CONTEXT

January 20, 2011

Turbulent times

The American Civil Liberties Union, that wonderful institution that manages sooner or later to offend every faction, was founded on this date in 1917.

Three people were involved – Crystal Eastman, William Fuller and Roger Baldwin, good lefties all. Eastman was married to British anti-war activist Fuller;  they and Baldwin were members of the American Union Against Militarism – Eastman was, in fact, Executive Director of the AUAM.

Baldwin urged the group to create a legal arm to defend conscientious objectors, so the National Civil Liberties Bureau was created, with Baldwin as director and Eastman as legal counsel. In 1920, the NCLB changed its name to the American Civil Liberties Union.

Crystal Eastman had graduated from Vassar in 1903, got her master’s from Columbia in 1904 and graduated  second in her class from New York University Law School in 1907.

She was also Max Eastman’s sister.  Max, as you may recall from Reds, was a friend of John Reed’s and a socialist, pacifist and editor of The Masses, which railed against war in general and WWI in particular.

And now we’re about to become lost in the thicket of political life in New York during and after WWI – we’re talking women’s suffrage, socialism, labor history, the IWW, John Reed, communism, the Red Scare, pacifism, Palmer Raids, birth control, Eugene V. Debs. . .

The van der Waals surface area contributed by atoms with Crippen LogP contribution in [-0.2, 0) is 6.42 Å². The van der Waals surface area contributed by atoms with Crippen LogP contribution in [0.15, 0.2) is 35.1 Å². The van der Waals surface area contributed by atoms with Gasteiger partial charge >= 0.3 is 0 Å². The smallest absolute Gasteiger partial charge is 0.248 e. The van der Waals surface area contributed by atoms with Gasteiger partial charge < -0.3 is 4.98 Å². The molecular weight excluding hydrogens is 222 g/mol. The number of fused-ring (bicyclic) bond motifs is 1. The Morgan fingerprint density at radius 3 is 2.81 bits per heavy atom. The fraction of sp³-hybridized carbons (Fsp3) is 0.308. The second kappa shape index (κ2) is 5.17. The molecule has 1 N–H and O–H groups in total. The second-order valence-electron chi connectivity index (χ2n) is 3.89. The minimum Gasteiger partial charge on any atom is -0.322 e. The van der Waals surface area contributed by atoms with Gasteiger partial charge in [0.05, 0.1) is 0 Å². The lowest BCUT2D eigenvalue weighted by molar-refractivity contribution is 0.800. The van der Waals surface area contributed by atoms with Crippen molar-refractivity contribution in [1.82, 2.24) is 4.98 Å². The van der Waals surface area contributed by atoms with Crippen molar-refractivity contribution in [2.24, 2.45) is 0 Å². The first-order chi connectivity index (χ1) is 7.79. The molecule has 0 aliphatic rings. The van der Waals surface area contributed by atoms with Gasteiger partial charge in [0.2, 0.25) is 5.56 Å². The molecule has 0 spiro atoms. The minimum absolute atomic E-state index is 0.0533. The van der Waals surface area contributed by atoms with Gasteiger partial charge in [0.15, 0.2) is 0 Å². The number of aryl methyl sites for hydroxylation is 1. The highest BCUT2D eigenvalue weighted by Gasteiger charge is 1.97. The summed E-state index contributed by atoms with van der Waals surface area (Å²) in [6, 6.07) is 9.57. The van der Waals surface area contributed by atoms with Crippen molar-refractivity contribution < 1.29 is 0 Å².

So let us just note that Max Eastman eventually renounced socialism and became editor of Reader’s Digest.  Roger Baldwin ran the ACLU until 1950 and got a Medal of Freedom from President Carter.

Crystal Eastman did not live to see her brother’s repudiation of all that she held dear – she died in 1928.  She did see the passing of the women’s suffrage amendment, but not of the legislation she and three others wrote, the Equal Rights Amendment.

To find out what the ACLU is currently involved in, you can check here.

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1 Comment »

  1. A card carrying member myself loved this blog, and LOL the readers digest shift. GOOD STORY JEAN

    Comment by avery — January 20, 2011 @ 9:11 am | Reply


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